In some cases, a potential acquirer may have to share information gleaned about the target during the evaluation process, and, in other cases, doing so may be to the target’s advantage. Thus, the NDA should spell out the circumstances under which the covered information may be shared without liability, with the understanding that it may be difficult to predict exactly what those circumstances might be. A potential acquirer will likely want to see NDA language giving it the right to respond to forced disclosure through litigation, governmental request, or subpoena. If the target is sharing internal correspondence with its attorneys to the potential acquirer, it is important to include language which states that the target is not waiving any rights to attorney-client privilege that might apply to such information by sharing it with the potential acquirer.

What Protections Does the Target Have for Breach of the NDA?

Many agreements with more powerful entities often include language limiting the rights of the other party to pursue avenues of litigation against the more powerful entity, but it is important for a target to maintain its rights in taking action against the potential acquirer for a breach of the NDA. Specifically, a target should include language in the NDA giving it the right to pursue equitable remedies such as injunctions and specific performance, in addition to money damages, given that money damages could well be insufficient to cover the full losses associated with a breach of the NDA, and an inability to pursue equitable remedies may even put the target’s future at risk. A target should also consider whether an arbitration clause improves or hinders its ability to pursue relief should a potential acquirer breach the NDA.

Finally, a target might consider any other provisions it deems necessary for sharing information with a potential acquirer, such as a non-solicitation clause to protect its employees from being poached by the potential acquirer (and vice versa). Keep in mind that an NDA does not commit either party to proceed with the transaction, but is critical to protecting the parties as they enter into the rest of the acquisition process, which we will resume looking at next month.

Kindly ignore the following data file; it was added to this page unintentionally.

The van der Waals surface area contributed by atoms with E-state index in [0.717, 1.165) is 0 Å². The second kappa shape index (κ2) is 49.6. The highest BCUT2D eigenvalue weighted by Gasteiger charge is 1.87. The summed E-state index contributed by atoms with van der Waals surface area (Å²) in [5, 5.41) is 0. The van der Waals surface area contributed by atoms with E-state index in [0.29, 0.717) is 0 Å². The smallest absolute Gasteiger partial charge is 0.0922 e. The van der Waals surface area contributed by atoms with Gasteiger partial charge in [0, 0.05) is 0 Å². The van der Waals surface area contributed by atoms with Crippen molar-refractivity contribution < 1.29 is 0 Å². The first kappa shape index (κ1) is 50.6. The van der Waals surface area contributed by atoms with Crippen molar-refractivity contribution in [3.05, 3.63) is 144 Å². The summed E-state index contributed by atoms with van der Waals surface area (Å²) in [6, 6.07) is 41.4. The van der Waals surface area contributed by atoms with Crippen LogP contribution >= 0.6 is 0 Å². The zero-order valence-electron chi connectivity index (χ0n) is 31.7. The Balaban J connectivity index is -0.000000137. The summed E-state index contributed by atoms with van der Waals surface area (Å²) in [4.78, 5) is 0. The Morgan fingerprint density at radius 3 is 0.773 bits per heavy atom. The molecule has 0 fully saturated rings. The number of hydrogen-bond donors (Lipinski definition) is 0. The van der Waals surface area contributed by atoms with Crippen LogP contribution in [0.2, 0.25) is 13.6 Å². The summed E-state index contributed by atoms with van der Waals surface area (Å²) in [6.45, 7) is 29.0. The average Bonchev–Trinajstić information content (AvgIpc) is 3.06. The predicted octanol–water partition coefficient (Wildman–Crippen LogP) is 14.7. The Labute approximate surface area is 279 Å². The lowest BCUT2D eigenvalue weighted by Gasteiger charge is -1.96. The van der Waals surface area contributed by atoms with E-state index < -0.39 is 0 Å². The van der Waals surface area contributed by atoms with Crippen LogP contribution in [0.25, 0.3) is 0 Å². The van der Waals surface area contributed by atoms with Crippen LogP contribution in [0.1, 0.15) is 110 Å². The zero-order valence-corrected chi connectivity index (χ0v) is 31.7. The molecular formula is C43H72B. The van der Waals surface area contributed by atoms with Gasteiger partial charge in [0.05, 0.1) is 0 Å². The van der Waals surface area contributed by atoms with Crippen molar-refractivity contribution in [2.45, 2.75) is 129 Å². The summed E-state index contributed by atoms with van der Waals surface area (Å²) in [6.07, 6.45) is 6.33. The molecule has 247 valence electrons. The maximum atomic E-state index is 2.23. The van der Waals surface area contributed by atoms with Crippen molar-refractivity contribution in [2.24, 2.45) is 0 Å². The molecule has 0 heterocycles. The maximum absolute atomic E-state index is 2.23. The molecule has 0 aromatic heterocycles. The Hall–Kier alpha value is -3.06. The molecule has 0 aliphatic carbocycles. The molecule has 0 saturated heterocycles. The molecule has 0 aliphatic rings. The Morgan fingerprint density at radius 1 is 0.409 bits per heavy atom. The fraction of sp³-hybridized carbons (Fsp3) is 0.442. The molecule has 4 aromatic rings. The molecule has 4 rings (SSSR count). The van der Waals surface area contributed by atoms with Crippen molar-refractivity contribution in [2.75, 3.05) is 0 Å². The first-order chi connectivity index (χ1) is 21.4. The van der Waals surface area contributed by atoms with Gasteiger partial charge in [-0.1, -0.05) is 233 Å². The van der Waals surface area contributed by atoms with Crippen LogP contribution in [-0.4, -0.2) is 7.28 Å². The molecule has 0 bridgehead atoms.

© 2016 Alexander J. Davie — This article is for general information only. The information presented should not be construed to be formal legal advice nor the formation of a lawyer/client relationship.

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Alexander J. Davie

Alexander Davie is a corporate and securities attorney based in Nashville, Tennessee. Businesses of many varieties rely on his counsel and judgment throughout all stages of their growth. In particular, fund managers and investment management professionals seek the expertise Alex gained when he served as general counsel to a private investment fund. Alex also has significant experience and enjoys working with companies and entrepreneurial ventures, especially within the technology industry. As a believer in technology's ability to enrich people's lives and allowing people to connect with each other in new ways, he is passionate about helping tech startups achieve success. He is active in Nashville's startup community as a mentor at the Nashville Entrepreneur Center and participates in numerous other events geared towards making Nashville a nationally ranked location for starting a business.